05000331/FIN-2017001-0331 March 2017 23:59:59Duane ArnoldNRC identifiedFailure to Incorporate Aspects of Vendor Manual into Self-Contained Breathing Apparatus Maintenance ProcedureGreen: The inspectors identified a finding of very low safety significance and associated NCV of 10 CFR 20.1703, Use of Individual Respiratory Protection Equipment, for the licensees failure to develop and maintain written procedures regarding the maintenance and testing that incorporated all of the visual and functional tests specified by the manufacturer. This issue has been entered into the licensees CAP as CR 02183134. Corrective actions included an evaluation of that the self-contained breathing apparatus (SCBA) available for use would perform as expected. The performance deficiency was determined to be more than minor because if left uncorrected, it would have the potential to lead to a more significant safety concern. Specifically, the inadequate testing of the SCBA could have resulted in a functional failure during use. The removal of the SCBA in this occurrence could have led the individual to be exposed to radiological airborne hazards and more importantly atmospheres that are immediately dangerous to life and health. The finding was determined to be of very low safety significance because it was not an as-low-as-reasonably-achievable planning issue, there were no overexposures, nor substantial potential for overexposures, and the licensees ability to assess dose was not compromised. The inspectors determined that the cause of the issue had a cross-cutting aspect of evaluation in the problem identification and resolution area. Specifically, the licensee did not thoroughly evaluate the issue to ensure the resolution addressed the extent of conditions from a previously identified discrepancy between the manufacturers manual and licensee procedures. (P.2)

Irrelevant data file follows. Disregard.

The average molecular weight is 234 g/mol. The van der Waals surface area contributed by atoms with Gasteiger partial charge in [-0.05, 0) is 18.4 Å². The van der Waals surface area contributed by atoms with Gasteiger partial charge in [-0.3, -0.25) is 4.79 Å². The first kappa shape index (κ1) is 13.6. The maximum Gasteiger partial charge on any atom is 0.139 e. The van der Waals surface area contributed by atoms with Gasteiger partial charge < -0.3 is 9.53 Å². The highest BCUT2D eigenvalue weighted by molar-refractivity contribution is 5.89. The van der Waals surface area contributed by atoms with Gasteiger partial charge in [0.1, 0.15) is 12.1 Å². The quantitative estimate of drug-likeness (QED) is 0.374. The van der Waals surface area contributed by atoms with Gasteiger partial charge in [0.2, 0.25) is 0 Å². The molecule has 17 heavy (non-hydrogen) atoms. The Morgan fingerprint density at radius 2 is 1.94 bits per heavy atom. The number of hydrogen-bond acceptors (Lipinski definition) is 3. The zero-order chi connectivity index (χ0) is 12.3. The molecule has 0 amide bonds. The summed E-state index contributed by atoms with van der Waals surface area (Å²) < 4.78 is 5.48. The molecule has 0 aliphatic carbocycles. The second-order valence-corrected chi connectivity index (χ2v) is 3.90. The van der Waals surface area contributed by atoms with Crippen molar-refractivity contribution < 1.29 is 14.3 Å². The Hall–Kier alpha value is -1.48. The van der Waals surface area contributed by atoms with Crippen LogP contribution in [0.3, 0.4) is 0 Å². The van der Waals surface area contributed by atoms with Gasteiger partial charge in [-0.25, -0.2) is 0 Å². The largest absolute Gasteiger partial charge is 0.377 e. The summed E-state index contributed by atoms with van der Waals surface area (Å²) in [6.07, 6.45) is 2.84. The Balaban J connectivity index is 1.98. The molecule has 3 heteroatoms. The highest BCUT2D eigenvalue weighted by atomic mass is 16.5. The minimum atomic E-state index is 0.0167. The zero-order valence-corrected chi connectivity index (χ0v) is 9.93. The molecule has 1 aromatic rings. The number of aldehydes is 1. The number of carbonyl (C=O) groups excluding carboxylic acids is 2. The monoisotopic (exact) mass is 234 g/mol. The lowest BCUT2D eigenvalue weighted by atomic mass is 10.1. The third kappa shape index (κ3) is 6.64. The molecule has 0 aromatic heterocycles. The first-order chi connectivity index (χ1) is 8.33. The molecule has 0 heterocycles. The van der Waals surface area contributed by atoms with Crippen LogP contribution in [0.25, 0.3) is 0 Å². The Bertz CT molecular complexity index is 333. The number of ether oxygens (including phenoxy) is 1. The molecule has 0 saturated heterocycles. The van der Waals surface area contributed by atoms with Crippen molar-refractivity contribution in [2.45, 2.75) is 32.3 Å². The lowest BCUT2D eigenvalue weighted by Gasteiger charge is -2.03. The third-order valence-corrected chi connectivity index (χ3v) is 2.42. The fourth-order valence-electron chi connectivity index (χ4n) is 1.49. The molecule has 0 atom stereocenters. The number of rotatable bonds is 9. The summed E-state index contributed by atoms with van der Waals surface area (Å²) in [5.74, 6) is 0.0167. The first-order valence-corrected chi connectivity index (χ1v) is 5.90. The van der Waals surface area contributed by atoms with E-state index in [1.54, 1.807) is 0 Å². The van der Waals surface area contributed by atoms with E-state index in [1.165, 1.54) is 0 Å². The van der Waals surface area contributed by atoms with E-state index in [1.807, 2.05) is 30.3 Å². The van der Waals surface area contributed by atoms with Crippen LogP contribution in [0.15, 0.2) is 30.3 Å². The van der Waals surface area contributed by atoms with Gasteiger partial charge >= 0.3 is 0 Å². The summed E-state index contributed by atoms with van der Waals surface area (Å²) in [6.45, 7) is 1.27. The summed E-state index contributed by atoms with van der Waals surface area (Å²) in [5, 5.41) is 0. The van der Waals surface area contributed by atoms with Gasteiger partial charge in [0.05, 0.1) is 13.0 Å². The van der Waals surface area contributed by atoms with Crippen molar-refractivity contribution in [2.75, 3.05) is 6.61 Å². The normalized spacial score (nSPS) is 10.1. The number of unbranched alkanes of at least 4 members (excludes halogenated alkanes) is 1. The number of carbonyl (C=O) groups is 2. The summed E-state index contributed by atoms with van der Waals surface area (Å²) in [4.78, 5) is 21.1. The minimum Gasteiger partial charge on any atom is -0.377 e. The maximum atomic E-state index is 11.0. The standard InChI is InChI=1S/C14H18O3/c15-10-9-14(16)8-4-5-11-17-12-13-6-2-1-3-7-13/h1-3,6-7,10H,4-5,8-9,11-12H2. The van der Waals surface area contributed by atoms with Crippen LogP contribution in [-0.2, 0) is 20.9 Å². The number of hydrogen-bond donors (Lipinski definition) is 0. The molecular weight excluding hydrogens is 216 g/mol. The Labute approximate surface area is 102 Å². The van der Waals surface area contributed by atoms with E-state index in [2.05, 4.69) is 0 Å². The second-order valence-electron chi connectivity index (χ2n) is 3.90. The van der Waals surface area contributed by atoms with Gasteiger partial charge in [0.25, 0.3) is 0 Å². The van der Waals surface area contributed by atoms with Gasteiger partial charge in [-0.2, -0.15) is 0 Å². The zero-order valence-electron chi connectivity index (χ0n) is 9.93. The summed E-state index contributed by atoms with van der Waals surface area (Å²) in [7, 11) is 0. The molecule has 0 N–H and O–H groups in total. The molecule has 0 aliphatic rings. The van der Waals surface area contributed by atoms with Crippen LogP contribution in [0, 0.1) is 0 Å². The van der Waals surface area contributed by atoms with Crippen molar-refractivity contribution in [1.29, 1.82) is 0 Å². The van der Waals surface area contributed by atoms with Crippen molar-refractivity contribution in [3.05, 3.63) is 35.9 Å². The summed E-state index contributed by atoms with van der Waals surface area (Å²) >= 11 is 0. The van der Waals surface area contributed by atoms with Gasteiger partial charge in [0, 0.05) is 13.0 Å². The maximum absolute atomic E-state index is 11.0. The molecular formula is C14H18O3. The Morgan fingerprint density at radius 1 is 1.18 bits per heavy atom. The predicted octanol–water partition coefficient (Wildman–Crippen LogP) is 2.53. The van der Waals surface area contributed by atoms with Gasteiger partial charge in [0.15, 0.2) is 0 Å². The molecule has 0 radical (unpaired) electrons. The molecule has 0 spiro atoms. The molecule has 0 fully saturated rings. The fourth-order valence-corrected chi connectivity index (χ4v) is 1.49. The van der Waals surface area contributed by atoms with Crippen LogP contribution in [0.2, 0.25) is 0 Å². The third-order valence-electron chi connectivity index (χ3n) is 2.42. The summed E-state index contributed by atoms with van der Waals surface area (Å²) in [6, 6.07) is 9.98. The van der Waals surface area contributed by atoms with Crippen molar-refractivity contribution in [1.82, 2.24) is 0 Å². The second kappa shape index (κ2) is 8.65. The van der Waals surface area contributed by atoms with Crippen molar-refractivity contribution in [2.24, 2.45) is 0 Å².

05000331/FIN-2016004-0131 December 2016 23:59:59Duane ArnoldNRC identifiedFailure to Control Emergency Preparedness Drill ScenarioGreen. The inspectors identified a finding of very low safety significance and an NCV of 10 CFR 50.54(q)(2) associated with the failure to maintain the effectiveness of an emergency plan that meets the requirements in 10 CFR 50, Appendix E. Specifically, the licensee failed to control an emergency preparedness table-top drill scenario, per procedure EPAA1011000, to avoid preconditioning Emergency Response Organization (ERO) drill participants. The licensee entered this issue into their Corrective Action Program as CR 02172325. Corrective actions included removing the Drill/Exercise Performance Indicator credit for the drill conducted on November 30, 2016 and from any preconditioned individuals. The licensee also planned to remove the drill scenario from Emergency Planning Department Manual (EPDM) 1024. The inspectors determined that the licensees failure to control an emergency preparedness table-top drill scenario in accordance with EPAA1011000 to avoid preconditioning ERO drill participants was more than minor because it was associated with the ERO performance attribute of the Emergency Preparedness cornerstone and adversely affected the cornerstone objective of ensuring that the licensee is capable of implementing adequate measures to protect the health and safety of the public in the event of a radiological emergency. The finding was determined to be of very low safety significance because the finding was a failure to comply with the requirements in planning standard 10 CFR 50.47(b)(14) but did not involve a loss of planning standard function. The inspectors determined this finding affected the cross-cutting area of human performance, in the aspect of avoid complacency, where individuals recognize and plan for the possibility of mistakes, latent issues, and inherent risk, even while expecting successful outcomes. Individuals implement appropriate error reductions tools. Specifically, the licensee failed to implement error reduction tools by reviewing the table-top procedure before conducting the drill and failed to plan for the inherent risk of players seeing the same scenario multiple times when the scenario is repeated (H.12).